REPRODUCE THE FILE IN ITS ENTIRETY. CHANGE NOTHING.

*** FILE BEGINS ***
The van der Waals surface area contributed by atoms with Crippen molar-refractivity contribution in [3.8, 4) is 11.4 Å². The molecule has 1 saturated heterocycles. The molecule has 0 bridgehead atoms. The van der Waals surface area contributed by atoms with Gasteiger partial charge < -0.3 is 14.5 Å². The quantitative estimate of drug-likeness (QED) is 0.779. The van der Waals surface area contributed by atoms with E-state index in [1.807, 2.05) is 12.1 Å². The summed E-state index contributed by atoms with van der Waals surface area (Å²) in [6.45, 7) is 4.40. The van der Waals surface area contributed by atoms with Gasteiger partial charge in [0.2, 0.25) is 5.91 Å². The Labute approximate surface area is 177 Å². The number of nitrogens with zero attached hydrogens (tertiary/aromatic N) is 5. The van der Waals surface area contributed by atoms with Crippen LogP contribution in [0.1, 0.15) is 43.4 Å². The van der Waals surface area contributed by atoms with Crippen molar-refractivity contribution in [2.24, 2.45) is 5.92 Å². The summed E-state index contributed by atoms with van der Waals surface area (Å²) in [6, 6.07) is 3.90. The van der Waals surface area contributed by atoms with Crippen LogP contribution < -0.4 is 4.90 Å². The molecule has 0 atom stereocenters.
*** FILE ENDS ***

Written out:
The van der Waals surface area contributed by atoms with Crippen molar-refractivity contribution in [3.8, 4) is 11.4 Å². The molecule has 1 saturated heterocycles. The molecule has 0 bridgehead atoms. The van der Waals surface area contributed by atoms with Gasteiger partial charge < -0.3 is 14.5 Å². The quantitative estimate of drug-likeness (QED) is 0.779. The van der Waals surface area contributed by atoms with E-state index in [1.807, 2.05) is 12.1 Å². The summed E-state index contributed by atoms with van der Waals surface area (Å²) in [6.45, 7) is 4.40. The van der Waals surface area contributed by atoms with Gasteiger partial charge in [0.2, 0.25) is 5.91 Å². The Labute approximate surface area is 177 Å². The number of nitrogens with zero attached hydrogens (tertiary/aromatic N) is 5. The van der Waals surface area contributed by atoms with Crippen LogP contribution in [0.1, 0.15) is 43.4 Å². The van der Waals surface area contributed by atoms with Crippen molar-refractivity contribution in [2.24, 2.45) is 5.92 Å². The summed E-state index contributed by atoms with van der Waals surface area (Å²) in [6, 6.07) is 3.90. The van der Waals surface area contributed by atoms with Crippen LogP contribution < -0.4 is 4.90 Å². The molecule has 0 atom stereocenters.